The Ceiling’s the Limit in Barn Repair Options By Geoff Geddes, for Swine Innovation Porc

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Barns and bodies have something in common: They both deteriorate, and the results are rarely pretty. For pork producers, barns are one of their biggest assets, but they can quickly become a liability. Since trading in your barn every ten years for a new one isn’t an option, producers need practical solutions, and researchers are anxious to provide them.

“Some years ago, a pork producer with multiple barns in their system approached us for help in addressing the rapid deterioration of various structural components that they observed in their barns,” said Dr. Bernardo Predicala, Research Scientist – Engineering at the Prairie Swine Centre.

Barn Makeover

“They found that barn components such as walls, cladding and trusses, which were normally expected to last at least 15-20 years, needed major repairs or replacement in 5-7 years. That meant this particular producer was spending more than $2 million every year within their system on repair and replacement costs for these components.”

Based on that information, researchers did some preliminary digging to determine the extent of the problem across the industry.

Even barns hate winter

“Swine building environments, especially during harsh Canadian winters, are often very destructive to barn infrastructure like walls, eaves, ceilings and attics. Varying thermal conditions, high levels of moisture and corrosive gases such as hydrogen sulfide and ammonia, and the presence of dust and microorganisms causing decay are all possible destructive factors that make swine barns highly susceptible to accelerated deterioration.”

Not surprisingly, then, producers are looking for ways to address these issues to extend the life of their barns and avoid doing costly renovations every few years to keep the barns in operation. Finding this a common problem, researchers conducted a literature review and an information survey to identify strategies for addressing the rapid decline of many Canadian pig barns.

Solution focused

Working with collaborators in Quebec, the first task was to perform a comprehensive review of various scientific and industry publications from universities, research institutions and other online resources in North America, Europe, Asia and Australia. Rather than narrowing their focus, they took a broad approach in exploring solutions not only pertaining to livestock buildings, but including those developed for other related industries as well.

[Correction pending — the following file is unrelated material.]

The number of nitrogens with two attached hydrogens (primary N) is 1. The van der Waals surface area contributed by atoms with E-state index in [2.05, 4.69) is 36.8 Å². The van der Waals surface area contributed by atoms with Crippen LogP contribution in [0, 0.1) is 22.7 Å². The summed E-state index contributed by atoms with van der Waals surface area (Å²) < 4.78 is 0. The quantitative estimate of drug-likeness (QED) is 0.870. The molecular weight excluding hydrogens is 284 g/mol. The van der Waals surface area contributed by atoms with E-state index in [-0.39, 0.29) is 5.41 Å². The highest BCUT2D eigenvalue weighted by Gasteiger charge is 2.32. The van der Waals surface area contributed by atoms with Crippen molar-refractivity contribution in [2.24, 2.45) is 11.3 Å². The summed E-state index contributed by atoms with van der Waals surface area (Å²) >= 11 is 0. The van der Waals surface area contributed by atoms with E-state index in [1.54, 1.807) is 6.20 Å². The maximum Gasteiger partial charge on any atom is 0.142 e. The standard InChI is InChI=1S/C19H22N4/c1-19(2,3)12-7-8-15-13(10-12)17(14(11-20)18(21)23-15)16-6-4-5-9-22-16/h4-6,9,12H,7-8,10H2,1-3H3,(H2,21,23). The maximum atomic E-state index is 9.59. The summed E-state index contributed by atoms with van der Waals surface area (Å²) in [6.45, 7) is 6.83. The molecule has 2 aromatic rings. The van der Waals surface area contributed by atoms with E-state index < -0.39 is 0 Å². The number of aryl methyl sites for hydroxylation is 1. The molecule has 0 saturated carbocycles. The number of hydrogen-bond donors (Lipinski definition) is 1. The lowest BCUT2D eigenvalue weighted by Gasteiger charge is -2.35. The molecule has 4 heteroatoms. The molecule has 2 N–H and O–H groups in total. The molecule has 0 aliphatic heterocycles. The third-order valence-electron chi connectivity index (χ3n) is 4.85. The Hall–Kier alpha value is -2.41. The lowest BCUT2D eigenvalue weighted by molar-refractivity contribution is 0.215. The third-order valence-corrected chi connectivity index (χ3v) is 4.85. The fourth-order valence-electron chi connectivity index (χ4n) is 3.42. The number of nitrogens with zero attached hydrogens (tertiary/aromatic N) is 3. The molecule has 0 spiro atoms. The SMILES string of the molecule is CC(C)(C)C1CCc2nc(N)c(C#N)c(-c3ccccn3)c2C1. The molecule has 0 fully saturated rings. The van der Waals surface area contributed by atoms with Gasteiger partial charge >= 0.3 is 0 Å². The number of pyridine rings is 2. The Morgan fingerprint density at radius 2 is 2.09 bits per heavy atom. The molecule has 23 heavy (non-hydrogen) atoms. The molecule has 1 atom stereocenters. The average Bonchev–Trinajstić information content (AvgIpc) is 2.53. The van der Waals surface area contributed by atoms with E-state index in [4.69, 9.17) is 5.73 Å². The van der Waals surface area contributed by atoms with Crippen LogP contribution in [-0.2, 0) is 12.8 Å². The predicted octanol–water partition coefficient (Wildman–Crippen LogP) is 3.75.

Their next step was an information survey conducted in both English and French. They made direct contact with swine producers, farm building contractors, equipment and material suppliers, and other industry stakeholders to gather information on novel building construction techniques and materials (no pigs were available for comment at this time).

Concrete results

“While we confirmed that wood, concrete and steel (metal) are the most commonly used materials in agricultural building structures, we learned that degradation of wood structures is mainly caused by either biotic agents like bacteria and insects or external factors including solar radiation, precipitation, changes in relative humidity and temperature.”

As hard as the environment is on barns, humans also play a part through activities such as applying chemicals for cleaning, sanding and power washing, among others.

Using the information they gathered on common materials and their respective causes of rapid deterioration, researchers plan to generate options for addressing the issues.

By providing a list of possible solutions to barn decline, Dr. Predicala and his collaborators hope they can help producers extend the useful life of their barns and avoid costly, recurring renovations. Time and money permitting, the next step will be selecting the most promising solutions and conducting actual in-barn evaluations to determine their feasibility.

Of course, research can’t fix those harsh Canadian winters that contribute to barn decline (at least not yet). In the meantime, though, studies like this can help mitigate the effects on your barn and, ultimately, on your business.

 

 

For more information on this research, please contact:

Dr. Bernardo Predicala
Email: bernardo.predicala@usask.ca
Phone: 306-667-7444  

 

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